2.5 The Application of Operational National Weather Service Precipitation Data to Shellfish Harvesting Management

Monday, 8 January 2018: 11:30 AM
Room 12B (ACC) (Austin, Texas)
Ian Blaylock, NWS, Peachtree City, GA; and J. A. Schmidt

The National Oceanic and Atmospheric Administration’s Southeast River Forecast Center (SERFC), a field office of the National Weather Service, continually processes hourly Multi-sensor Precipitation Estimate (MPE) data. This combines radar-based rainfall estimates and rain gauge data to produce quality controlled precipitation estimates for use in river forecasting.

In 2016, the SERFC began working with the Division of Aquaculture, Florida Department of Agriculture and Consumer Services, and the Shellfish Sanitation and Recreational Water Quality Section in the North Carolina Department of Environmental Quality, agencies who are charged with monitoring and closing shellfish harvest areas in their respective states for the protection of public health. Rainfall data is a key indicator of pollution runoff potential and as much is crucial in making harvest area closure decisions. This collaborative effort is leveraging SERFC’s continuously calibrated precipitation estimates to provide more reliable 24-hour rainfall totals. In 2017, this collaboration has expanded to the states of Alabama and South Carolina, currently totaling 72 discrete harvest areas.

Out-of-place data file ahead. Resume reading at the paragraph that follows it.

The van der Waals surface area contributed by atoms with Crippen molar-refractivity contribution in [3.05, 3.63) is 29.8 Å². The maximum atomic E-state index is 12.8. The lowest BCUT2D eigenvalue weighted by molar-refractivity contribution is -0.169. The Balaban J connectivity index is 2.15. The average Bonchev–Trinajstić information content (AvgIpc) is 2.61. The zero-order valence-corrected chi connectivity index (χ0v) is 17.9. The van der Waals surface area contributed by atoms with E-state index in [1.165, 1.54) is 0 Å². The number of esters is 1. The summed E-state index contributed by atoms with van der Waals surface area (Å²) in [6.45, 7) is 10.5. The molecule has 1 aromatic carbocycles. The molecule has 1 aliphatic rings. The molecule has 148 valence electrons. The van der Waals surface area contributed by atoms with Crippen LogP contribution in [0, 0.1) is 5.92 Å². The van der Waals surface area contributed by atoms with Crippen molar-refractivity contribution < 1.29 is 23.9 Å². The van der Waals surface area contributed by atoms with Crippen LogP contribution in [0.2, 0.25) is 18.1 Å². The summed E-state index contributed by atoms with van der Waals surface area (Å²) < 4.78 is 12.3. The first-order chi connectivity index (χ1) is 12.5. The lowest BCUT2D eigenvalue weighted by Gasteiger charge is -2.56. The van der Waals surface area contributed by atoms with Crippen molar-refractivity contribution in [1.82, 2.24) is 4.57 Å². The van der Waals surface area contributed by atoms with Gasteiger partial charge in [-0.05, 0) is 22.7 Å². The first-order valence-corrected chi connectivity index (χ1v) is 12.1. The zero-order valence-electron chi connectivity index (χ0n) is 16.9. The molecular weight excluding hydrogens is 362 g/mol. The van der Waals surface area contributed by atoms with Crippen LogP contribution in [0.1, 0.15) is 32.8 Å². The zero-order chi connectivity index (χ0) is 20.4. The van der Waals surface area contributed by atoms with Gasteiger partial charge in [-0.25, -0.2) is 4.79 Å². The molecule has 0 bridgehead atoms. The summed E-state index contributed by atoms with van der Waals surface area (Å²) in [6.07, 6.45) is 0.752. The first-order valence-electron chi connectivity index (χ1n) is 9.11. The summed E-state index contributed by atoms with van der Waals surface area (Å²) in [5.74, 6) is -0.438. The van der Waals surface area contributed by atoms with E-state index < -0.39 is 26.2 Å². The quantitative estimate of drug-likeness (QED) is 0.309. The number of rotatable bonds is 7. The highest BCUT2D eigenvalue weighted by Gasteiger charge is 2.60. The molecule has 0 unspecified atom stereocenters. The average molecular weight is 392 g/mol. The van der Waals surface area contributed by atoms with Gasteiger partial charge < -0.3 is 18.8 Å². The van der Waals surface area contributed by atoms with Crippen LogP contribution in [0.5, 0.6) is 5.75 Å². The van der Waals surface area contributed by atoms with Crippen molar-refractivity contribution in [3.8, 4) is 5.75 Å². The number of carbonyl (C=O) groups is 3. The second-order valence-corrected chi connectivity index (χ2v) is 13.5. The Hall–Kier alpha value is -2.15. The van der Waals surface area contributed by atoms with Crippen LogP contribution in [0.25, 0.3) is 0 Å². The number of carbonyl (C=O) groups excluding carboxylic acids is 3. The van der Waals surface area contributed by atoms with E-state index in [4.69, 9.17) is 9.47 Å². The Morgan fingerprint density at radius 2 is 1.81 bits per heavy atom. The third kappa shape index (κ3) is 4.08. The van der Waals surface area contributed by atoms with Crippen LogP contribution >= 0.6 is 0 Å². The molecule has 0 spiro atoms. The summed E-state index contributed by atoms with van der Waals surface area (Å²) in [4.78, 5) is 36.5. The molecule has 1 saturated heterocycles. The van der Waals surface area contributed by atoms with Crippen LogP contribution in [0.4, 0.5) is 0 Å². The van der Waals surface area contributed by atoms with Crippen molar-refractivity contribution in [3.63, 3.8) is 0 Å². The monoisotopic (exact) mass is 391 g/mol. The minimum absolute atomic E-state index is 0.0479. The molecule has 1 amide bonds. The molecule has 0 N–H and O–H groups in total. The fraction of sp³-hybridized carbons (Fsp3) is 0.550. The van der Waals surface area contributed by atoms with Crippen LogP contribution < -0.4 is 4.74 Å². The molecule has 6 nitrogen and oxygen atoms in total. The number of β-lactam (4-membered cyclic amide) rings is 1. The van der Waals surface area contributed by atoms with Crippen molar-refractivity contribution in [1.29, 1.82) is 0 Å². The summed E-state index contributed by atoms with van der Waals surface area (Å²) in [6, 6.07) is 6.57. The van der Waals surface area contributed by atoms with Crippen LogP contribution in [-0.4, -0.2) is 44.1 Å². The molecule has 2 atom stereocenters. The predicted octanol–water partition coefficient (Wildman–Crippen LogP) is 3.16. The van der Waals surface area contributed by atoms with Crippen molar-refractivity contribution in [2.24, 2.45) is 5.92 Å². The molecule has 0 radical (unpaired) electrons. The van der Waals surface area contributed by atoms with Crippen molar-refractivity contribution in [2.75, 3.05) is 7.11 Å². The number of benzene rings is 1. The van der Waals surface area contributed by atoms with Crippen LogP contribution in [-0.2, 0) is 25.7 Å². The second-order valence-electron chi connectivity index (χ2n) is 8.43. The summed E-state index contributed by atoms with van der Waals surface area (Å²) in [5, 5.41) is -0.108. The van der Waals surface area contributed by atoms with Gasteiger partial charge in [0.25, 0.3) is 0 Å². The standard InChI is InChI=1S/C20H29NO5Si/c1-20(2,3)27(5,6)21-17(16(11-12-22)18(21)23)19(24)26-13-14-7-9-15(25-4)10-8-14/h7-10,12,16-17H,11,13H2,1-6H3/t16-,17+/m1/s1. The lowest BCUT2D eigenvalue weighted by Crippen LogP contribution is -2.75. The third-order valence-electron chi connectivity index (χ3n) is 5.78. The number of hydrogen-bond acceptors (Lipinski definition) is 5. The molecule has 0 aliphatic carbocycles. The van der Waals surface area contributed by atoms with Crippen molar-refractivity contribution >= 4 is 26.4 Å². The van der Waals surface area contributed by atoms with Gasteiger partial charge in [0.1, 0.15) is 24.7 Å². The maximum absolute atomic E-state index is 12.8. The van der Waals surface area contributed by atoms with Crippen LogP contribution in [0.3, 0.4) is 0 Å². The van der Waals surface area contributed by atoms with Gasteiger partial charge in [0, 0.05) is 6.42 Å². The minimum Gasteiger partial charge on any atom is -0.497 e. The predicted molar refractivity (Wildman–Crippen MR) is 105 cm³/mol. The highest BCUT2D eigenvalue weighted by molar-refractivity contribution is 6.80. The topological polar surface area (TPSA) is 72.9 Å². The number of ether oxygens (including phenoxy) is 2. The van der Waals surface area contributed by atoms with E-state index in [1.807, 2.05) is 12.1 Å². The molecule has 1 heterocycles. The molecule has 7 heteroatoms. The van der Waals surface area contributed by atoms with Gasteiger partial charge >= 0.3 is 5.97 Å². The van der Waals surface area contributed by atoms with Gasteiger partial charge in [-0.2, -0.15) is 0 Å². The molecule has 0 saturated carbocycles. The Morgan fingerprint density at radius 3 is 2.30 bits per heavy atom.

This presentation will describe the mechanisms by which archived MPE data are applied operationally in harvest area closure decisions, as well as provide some background on the nature of MPE data and quality control.

This presentation will describe the production of MPE data, the variety of formats that MPE data is packaged in, and how MPE is applied operationally in harvest area closure decisions.

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